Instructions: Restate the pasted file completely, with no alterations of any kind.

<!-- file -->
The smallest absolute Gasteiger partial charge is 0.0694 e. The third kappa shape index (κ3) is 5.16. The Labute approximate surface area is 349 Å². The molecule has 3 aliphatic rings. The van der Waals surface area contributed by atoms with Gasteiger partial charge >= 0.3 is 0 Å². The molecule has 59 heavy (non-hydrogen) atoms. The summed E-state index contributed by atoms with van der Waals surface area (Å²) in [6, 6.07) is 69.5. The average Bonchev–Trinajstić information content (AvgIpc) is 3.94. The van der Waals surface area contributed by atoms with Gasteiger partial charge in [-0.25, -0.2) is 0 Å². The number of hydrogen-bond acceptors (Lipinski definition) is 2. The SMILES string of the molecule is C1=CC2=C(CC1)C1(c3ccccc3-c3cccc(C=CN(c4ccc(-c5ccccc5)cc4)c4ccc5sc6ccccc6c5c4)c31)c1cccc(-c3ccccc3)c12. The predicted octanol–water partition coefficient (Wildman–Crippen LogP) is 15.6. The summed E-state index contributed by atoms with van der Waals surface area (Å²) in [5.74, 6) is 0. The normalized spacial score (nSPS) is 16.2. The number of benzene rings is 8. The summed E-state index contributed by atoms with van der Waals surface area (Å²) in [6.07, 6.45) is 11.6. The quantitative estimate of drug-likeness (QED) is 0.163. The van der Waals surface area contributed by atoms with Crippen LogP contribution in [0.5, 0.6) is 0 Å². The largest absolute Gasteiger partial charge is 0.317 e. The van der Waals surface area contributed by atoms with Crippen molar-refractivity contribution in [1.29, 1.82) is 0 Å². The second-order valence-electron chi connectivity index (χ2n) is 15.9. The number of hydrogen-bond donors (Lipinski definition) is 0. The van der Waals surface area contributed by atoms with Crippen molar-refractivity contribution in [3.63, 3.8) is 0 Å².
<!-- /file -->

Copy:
The smallest absolute Gasteiger partial charge is 0.0694 e. The third kappa shape index (κ3) is 5.16. The Labute approximate surface area is 349 Å². The molecule has 3 aliphatic rings. The van der Waals surface area contributed by atoms with Gasteiger partial charge >= 0.3 is 0 Å². The molecule has 59 heavy (non-hydrogen) atoms. The summed E-state index contributed by atoms with van der Waals surface area (Å²) in [6, 6.07) is 69.5. The average Bonchev–Trinajstić information content (AvgIpc) is 3.94. The van der Waals surface area contributed by atoms with Gasteiger partial charge in [-0.25, -0.2) is 0 Å². The number of hydrogen-bond acceptors (Lipinski definition) is 2. The SMILES string of the molecule is C1=CC2=C(CC1)C1(c3ccccc3-c3cccc(C=CN(c4ccc(-c5ccccc5)cc4)c4ccc5sc6ccccc6c5c4)c31)c1cccc(-c3ccccc3)c12. The predicted octanol–water partition coefficient (Wildman–Crippen LogP) is 15.6. The summed E-state index contributed by atoms with van der Waals surface area (Å²) in [5.74, 6) is 0. The normalized spacial score (nSPS) is 16.2. The number of benzene rings is 8. The summed E-state index contributed by atoms with van der Waals surface area (Å²) in [6.07, 6.45) is 11.6. The quantitative estimate of drug-likeness (QED) is 0.163. The van der Waals surface area contributed by atoms with Crippen LogP contribution in [0.5, 0.6) is 0 Å². The largest absolute Gasteiger partial charge is 0.317 e. The van der Waals surface area contributed by atoms with Crippen molar-refractivity contribution in [1.29, 1.82) is 0 Å². The second-order valence-electron chi connectivity index (χ2n) is 15.9. The number of hydrogen-bond donors (Lipinski definition) is 0. The van der Waals surface area contributed by atoms with Crippen molar-refractivity contribution in [3.63, 3.8) is 0 Å².